For reference, this is a picture of the breed which I worked with.  Out of respect for the dog and her owners I chose not to take any pictures of the corpse.  I got my measurements and that's all I needed.  I hope to do her justice.



Duck, Duck.....Gosling.

A few weeks ago I got a call which I'd been expecting, regarding an unusual pet a friend of mine was keeping.  It seems that his baby goose, or gosling, had passed away quite randomly.  My friend had found the little guy while out on the water one day; he was paddling around on his own and took to his new human companions well.  So well in fact, that they brought him home.  For the next few weeks this little goose dined on gourmet and locally grown fare, enjoyed plenty of love and lived what could be considered a very charmed life.  I had expressed my desire to mount the specimen once the time had come, however it came sooner than all of us expected.  One day he just croaked.  And this is where I come in.



I'm starting to think  should explore the business of pet taxidermy.  It's an aspect of the trade many people inquire about, and an extremely divisive topic in the taxidermy world.  Most taxidermists look down upon pet-mounting; in fact the first rule in my old taxi-text book was to never, ever stuff a pet.  The main reason for this is that you can't recreate the exact creature that was known and loved by its human.  I often look at my own cats and wonder if I could ever come close to replicating the little wrinkles in the nose, the expressiveness in the eyes and exact position of the mouth.  I don't know if I could, but I am so intimately familiar with the way my two cats move that if I were succeed on any creatures if would be them.  (Sometimes though I look at the way my one younger cat lays about, and the bizarre angles he puts his neck and limbs into just screams Bad Taxidermy).  If I were to attempt this on a stranger's pet, however, it would be nearly impossible, seeing as I'd never met the pet in its living days.  Sure, a photo would help but I have another, slightly twisted idea.  Suppose you know that you'll want something creative done with your animal after it passes: contact me while it's still living and we'll arrange for several visits in which I can get to know the pet, the way it moves, etc.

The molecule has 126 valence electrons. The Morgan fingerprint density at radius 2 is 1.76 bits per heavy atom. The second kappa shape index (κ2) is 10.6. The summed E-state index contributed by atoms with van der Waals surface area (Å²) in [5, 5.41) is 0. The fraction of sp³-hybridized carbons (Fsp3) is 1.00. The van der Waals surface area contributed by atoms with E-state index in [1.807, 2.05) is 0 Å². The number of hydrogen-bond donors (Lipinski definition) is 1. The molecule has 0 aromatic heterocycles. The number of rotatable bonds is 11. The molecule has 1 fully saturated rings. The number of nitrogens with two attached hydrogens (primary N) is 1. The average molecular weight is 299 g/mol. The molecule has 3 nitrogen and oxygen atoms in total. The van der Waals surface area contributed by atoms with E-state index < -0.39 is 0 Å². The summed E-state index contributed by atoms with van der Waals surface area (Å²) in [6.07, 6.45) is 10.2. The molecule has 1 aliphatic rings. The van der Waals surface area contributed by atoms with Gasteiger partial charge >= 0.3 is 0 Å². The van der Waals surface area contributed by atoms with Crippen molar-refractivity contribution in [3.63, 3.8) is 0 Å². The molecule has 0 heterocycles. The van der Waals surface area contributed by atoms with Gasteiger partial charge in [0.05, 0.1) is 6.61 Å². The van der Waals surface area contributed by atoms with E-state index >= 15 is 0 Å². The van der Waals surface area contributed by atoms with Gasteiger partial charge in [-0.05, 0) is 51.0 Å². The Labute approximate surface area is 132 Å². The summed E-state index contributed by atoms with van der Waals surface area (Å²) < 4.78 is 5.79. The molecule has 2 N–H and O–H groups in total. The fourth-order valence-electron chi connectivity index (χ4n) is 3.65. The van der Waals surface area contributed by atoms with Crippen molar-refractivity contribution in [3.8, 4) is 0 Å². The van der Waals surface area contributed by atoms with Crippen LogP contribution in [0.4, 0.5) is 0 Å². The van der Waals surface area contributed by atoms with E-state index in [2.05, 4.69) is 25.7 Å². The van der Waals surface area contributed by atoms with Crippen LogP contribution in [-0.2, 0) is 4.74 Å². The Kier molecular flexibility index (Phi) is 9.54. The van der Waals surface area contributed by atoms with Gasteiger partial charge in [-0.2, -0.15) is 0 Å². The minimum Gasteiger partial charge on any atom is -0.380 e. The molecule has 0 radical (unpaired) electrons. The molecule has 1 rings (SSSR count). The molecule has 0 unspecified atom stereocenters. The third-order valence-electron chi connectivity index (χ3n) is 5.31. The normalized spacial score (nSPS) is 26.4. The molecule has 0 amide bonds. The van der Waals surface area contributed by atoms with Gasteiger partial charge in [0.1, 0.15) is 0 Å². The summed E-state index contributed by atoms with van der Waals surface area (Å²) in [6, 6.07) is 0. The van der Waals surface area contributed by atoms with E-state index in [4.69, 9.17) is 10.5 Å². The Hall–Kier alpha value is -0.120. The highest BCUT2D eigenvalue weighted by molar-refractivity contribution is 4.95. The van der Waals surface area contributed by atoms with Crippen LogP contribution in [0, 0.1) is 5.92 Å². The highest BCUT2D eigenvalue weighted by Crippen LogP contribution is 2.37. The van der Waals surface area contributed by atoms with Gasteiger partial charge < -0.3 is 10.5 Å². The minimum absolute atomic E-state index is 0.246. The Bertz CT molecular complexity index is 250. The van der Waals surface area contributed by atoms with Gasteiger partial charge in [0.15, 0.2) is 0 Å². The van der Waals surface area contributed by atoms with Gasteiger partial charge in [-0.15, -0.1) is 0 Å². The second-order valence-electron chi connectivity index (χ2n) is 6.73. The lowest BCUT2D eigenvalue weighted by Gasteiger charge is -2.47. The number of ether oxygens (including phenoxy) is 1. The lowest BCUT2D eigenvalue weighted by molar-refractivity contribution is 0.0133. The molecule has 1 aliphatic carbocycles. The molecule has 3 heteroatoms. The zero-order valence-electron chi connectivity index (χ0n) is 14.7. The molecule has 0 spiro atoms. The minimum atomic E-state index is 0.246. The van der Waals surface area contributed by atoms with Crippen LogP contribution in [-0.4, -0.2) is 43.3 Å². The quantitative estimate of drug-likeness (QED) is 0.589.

I understand this all sounds very far-fetched but I'm just throwing it out there.  Also, I like the idea of incorporating fantasy into the pet-mount.  For instance, this baby goose I've been commissioned to do:



He will be embellished with some angel (white pigeon) wings and a halo, and ultimately serve as a Christmas tree topper.  Does this sound tacky?  Perhaps, but I think if executed with taste could actually be a sincere and touching tribute to a lovely creature who brought happiness to many people.  This is a genre I'd very much like to explore further with pets.



Back to the goose.  I was excited to handle the premature skin, as it was still covered in down and had yet to grow any real feathers.  The wings were very much under-formed, rather cute actually:







Upon skinning I was treated to a relatively fat-free creature.  Geese are known for their ridiculous fat content, and after working with virtually nothing but ducks for so many weeks it was a relief to just find skin.  Greasy and paper-thin, delicate skin, but I'll take that over spending hours trimming fat away any time.  The humans were curious as to what had brought on the little guy's demise, but I didn't really see anything out of the ordinary.  While cleaning out the skull and beak I noticed some food still in his mouth, so I suppose choking is a possibility, but I don't know much about goose behaviour so I really can't say.  I think the fact that he was alone when they first adopted him speaks volumes, as in there may have been a reason his parents left him behind.



 



More to come!